But the reality is determined not by fleshly determination but by our spiritual strength. We tend to make sweeping predictions of spiritual grandeur because we think that by those spoken declarations we accomplish something. But we merely reveal our lack of awareness of our true spiritual state. We are weak. We are but flesh. The spirit is willing but the flesh is weak.
Peter's fleshly declaration of devotion is weakened by his human limitations.

How often have I made powerful declarations of love and adoration? How often have I failed him? Too often. God make me aware of my accute need of your spiritual empowerment to live this life of Spiritual devotion.

Thursday, February 22, 2007

Falling away

Lent Day 3

Matthew 26.31 This very night you will all fall away on account of me....

Jesus knew that he lived a life that was easily perceived as scandalous. By that, I mean that Jesus recognized the profound 'other-ness' of his life and especially his death. I marvel at the strength of Christ as he approaches Gethsemane and, ultimately, Calvary. He looks into the eyes of the naive fishermen, zealots, and tax collectors who were his intimates. In his moments of approaching crisis he sees in their eyes the stumbling block (skandlon-grk) and recognizes that for all their devotion and all their love- they will fail him. "You will ALL fall away..."

I am one of those who has fallen from total devotion at times. Whether it be drifting from divine purpose or flirting with sin or even, upon occassion, outright rebellion against my savior. Many times I have come to realize that God knows that he asks a lot of me. He recognizes that we are water, dirt and spirit. That our frailty and failure to embrace his purpose,our dullness to grasp his plan, our impatience with the divine timetable is inborn within us. Yet he has built into this scandolous life a fail safe. We may return after our failure.

The church of the later first century had difficulty with this notion. Those who failed to confess Christ while under duress in the persecutions were not allowed to be baptized or back into full fellowship in many churches. They had failed. Imagine the shame! Cowardous and broken by the governmental persecutors they returned to the church to find further condemnation for their actions. Now I am sure there are consequences for all our actions. But I believe that those churches missed the point. We will all fall away... perhaps not in persecution, but is it any different to deny his greatness by our lukewarm discipleship, or our half baked justification of our sins?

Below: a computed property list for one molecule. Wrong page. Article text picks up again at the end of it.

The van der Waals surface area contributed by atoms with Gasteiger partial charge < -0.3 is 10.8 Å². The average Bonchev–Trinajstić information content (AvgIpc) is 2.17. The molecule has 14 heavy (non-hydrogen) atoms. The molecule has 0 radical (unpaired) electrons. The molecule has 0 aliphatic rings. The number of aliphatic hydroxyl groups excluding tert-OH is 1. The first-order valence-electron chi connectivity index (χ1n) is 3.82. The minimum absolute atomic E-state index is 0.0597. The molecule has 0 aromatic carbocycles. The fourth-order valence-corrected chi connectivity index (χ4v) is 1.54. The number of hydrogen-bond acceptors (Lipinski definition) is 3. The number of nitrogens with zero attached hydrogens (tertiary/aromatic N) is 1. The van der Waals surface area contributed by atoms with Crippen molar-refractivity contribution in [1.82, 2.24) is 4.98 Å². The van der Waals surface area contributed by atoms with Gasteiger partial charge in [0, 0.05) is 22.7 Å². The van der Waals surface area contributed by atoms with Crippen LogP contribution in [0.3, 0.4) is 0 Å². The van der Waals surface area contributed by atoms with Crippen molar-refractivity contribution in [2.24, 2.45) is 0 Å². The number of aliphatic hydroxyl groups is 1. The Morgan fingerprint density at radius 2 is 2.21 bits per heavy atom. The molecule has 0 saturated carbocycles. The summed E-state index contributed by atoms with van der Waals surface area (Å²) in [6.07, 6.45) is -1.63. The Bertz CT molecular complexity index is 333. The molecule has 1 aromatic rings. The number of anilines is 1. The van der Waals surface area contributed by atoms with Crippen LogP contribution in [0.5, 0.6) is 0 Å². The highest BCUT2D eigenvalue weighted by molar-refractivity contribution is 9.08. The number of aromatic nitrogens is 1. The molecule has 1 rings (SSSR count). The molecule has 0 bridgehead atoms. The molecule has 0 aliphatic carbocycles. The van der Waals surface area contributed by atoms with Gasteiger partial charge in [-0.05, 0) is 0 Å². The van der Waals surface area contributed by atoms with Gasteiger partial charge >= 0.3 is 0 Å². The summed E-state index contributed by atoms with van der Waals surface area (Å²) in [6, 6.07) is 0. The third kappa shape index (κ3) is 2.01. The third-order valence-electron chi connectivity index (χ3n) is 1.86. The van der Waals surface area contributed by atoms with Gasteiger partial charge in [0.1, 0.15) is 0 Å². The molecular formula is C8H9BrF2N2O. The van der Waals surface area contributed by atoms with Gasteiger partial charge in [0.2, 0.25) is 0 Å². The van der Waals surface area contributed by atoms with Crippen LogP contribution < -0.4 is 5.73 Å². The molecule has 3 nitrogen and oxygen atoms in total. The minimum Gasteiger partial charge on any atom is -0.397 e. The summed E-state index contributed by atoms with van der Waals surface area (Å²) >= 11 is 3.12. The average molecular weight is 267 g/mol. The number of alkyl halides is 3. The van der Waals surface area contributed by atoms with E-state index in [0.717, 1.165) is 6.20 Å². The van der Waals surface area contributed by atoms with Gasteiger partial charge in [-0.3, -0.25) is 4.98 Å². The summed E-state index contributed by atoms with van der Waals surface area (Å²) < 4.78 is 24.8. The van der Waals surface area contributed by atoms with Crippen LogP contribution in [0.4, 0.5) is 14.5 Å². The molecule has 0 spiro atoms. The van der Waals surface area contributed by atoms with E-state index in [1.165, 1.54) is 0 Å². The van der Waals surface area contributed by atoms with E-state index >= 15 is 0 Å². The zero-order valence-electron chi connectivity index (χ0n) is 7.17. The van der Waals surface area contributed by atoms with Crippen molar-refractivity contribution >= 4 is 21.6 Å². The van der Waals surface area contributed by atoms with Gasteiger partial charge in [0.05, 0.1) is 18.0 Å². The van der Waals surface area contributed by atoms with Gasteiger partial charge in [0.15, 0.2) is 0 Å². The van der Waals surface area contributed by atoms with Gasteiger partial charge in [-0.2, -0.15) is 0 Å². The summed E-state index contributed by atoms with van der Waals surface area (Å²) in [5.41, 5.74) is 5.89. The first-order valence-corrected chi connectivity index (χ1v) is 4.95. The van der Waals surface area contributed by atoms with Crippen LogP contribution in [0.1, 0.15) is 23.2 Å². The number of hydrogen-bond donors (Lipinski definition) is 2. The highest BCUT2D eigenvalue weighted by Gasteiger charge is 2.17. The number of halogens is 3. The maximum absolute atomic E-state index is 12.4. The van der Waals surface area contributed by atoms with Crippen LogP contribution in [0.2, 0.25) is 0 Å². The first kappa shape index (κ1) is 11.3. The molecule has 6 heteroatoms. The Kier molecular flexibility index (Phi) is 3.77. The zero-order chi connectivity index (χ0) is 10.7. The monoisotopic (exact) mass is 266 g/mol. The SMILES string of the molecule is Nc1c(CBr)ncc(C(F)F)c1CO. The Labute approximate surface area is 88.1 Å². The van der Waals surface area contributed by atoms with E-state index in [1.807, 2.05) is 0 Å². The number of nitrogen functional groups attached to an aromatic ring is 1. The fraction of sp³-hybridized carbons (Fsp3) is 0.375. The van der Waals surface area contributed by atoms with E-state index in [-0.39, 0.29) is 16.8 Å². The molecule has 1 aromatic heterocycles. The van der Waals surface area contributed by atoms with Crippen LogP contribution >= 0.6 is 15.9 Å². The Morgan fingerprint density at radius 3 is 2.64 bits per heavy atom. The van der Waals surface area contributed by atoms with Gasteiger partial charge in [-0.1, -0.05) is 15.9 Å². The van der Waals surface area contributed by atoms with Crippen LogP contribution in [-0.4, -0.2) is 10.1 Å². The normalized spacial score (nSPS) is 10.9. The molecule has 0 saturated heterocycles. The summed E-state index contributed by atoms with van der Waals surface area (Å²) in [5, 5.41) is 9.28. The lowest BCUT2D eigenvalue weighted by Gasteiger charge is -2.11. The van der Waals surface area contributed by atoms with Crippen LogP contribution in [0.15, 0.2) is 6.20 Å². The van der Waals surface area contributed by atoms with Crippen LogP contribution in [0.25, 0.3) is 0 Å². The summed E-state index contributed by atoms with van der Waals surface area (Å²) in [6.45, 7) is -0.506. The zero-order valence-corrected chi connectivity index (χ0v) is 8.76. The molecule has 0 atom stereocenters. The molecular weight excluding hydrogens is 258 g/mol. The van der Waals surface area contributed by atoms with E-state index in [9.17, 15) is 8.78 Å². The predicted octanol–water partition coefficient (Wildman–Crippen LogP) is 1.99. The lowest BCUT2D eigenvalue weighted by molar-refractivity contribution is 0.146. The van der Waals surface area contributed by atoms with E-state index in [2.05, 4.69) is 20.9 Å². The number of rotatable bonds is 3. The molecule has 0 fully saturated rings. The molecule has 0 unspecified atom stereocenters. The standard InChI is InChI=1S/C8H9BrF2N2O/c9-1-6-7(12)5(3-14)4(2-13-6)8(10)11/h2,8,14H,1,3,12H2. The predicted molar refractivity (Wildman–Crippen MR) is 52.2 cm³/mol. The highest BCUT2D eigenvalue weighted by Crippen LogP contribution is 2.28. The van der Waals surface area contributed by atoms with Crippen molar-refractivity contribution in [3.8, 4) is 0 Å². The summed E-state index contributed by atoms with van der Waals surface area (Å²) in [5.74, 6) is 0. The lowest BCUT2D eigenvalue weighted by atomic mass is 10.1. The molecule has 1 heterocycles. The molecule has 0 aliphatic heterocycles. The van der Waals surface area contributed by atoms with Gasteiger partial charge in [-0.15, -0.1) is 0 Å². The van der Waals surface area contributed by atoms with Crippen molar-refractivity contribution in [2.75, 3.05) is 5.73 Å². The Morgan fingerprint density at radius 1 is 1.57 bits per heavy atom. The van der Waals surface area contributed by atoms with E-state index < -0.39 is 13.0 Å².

Later in the book of 1 John the prescription for our ills is listed. If we say we have no sin we make God a liar but if we confess our sins he is faithful and just to forgive us. Herein is the secret to healing- the confession of sins. It is probably the least practiced spiritual discipline of the Protestant church. When was the last time you made a written list of your sins, great and small? Have you ever laid it all out? There is power in the soul searched!

The result of the search of our souls has to be an appreciation for God's infinite grace upon our spotted and tainted souls. Thank God he made a way for those of us who fall away to be whole and clean once again!

1 John 1:8-10 9 If we confess our sins, he is faithful and just and will forgive us our sins and purify us from all unrighteousness. NIV

Wednesday, February 21, 2007

Snow Receeding

Lent Day 2

Here in Chicago it is easy to see that the unseasonably warm weather is melting the snow. The warm weather that has followed the unseasonably cold weather and snow and ice is quite a contrast (when will we have seasonable weather?). As the warmth melts the outer layers of the snow the black and grey and dirt are revealed. What has been covered is now exposed. What was once a layer of beautiful fresh white powder is reduced to the sludge and grim that was underneath.

I am reminded that Isaiah records the words of the Lord to his people as Isa 1:18 "Come now, let us reason together,"says the LORD."Though your sins are like scarlet,they shall be as white as snow..." Certainly it is the divine prerogative to cover our sins when we enter into a faith relationship with Christ. That cleansing, the prophets says, makes us white as snow. But when we drift from the relationship with God's Son and rely upon our own self- the white snow receeds. It does so slowly, methodoligically, evenly. And as it receeds the grime of who we once were, the filth of past deeds, the dirt of our brokeness is revealed. Others see it. We are exposed!

Our choices are limited. We may deny that the snow is fading and that the vision that others see is real or run back to God for renewal. Our prayer might follow Psalm 51 as we ask God for a new covering of our dirt with his beauty. (Ps 51:7) Cleanse me with hyssop, and I will be clean; wash me, and I will be whiter than snow.

Lord, cover my dirt, sin and shame- may your grace never receed from my life and may your snow white beauty reflect the brillance of your light.